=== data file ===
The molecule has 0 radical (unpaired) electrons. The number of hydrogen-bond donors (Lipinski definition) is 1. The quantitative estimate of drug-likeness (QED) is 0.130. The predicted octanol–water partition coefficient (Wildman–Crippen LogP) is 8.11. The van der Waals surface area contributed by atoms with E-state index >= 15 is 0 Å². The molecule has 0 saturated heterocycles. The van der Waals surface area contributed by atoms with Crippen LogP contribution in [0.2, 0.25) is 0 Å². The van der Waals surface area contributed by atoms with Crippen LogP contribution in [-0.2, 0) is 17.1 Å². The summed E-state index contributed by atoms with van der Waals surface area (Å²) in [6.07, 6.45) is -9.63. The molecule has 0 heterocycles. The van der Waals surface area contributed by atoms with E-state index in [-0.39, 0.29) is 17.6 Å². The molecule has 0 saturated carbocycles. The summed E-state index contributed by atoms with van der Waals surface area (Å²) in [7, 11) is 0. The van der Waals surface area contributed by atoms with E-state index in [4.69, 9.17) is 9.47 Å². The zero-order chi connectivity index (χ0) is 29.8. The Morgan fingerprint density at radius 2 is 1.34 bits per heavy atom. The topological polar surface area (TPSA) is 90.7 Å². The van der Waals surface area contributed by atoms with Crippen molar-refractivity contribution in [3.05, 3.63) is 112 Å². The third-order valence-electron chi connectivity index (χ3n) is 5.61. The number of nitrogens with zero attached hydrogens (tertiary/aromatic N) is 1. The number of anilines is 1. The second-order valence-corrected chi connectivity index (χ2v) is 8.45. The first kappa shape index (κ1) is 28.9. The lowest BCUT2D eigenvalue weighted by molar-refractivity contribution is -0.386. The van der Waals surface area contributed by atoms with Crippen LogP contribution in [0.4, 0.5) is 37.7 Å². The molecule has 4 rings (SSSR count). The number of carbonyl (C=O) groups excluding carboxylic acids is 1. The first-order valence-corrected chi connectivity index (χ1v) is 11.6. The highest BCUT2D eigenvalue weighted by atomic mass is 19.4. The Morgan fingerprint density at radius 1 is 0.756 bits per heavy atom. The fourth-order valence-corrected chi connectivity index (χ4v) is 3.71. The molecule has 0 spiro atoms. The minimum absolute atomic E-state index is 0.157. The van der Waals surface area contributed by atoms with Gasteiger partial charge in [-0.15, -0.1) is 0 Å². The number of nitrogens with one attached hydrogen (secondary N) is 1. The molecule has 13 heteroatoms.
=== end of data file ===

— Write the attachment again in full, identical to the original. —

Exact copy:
The molecule has 0 radical (unpaired) electrons. The number of hydrogen-bond donors (Lipinski definition) is 1. The quantitative estimate of drug-likeness (QED) is 0.130. The predicted octanol–water partition coefficient (Wildman–Crippen LogP) is 8.11. The van der Waals surface area contributed by atoms with E-state index >= 15 is 0 Å². The molecule has 0 saturated heterocycles. The van der Waals surface area contributed by atoms with Crippen LogP contribution in [0.2, 0.25) is 0 Å². The van der Waals surface area contributed by atoms with Crippen LogP contribution in [-0.2, 0) is 17.1 Å². The summed E-state index contributed by atoms with van der Waals surface area (Å²) in [6.07, 6.45) is -9.63. The molecule has 0 heterocycles. The van der Waals surface area contributed by atoms with E-state index in [-0.39, 0.29) is 17.6 Å². The molecule has 0 saturated carbocycles. The summed E-state index contributed by atoms with van der Waals surface area (Å²) in [7, 11) is 0. The van der Waals surface area contributed by atoms with E-state index in [4.69, 9.17) is 9.47 Å². The zero-order chi connectivity index (χ0) is 29.8. The Morgan fingerprint density at radius 2 is 1.34 bits per heavy atom. The topological polar surface area (TPSA) is 90.7 Å². The van der Waals surface area contributed by atoms with Crippen molar-refractivity contribution in [3.05, 3.63) is 112 Å². The third-order valence-electron chi connectivity index (χ3n) is 5.61. The number of nitrogens with zero attached hydrogens (tertiary/aromatic N) is 1. The number of anilines is 1. The second-order valence-corrected chi connectivity index (χ2v) is 8.45. The first kappa shape index (κ1) is 28.9. The lowest BCUT2D eigenvalue weighted by molar-refractivity contribution is -0.386. The van der Waals surface area contributed by atoms with Crippen LogP contribution in [0.4, 0.5) is 37.7 Å². The molecule has 4 rings (SSSR count). The number of carbonyl (C=O) groups excluding carboxylic acids is 1. The first-order valence-corrected chi connectivity index (χ1v) is 11.6. The highest BCUT2D eigenvalue weighted by atomic mass is 19.4. The Morgan fingerprint density at radius 1 is 0.756 bits per heavy atom. The fourth-order valence-corrected chi connectivity index (χ4v) is 3.71. The molecule has 0 spiro atoms. The minimum absolute atomic E-state index is 0.157. The van der Waals surface area contributed by atoms with Gasteiger partial charge in [-0.15, -0.1) is 0 Å². The number of nitrogens with one attached hydrogen (secondary N) is 1. The molecule has 13 heteroatoms.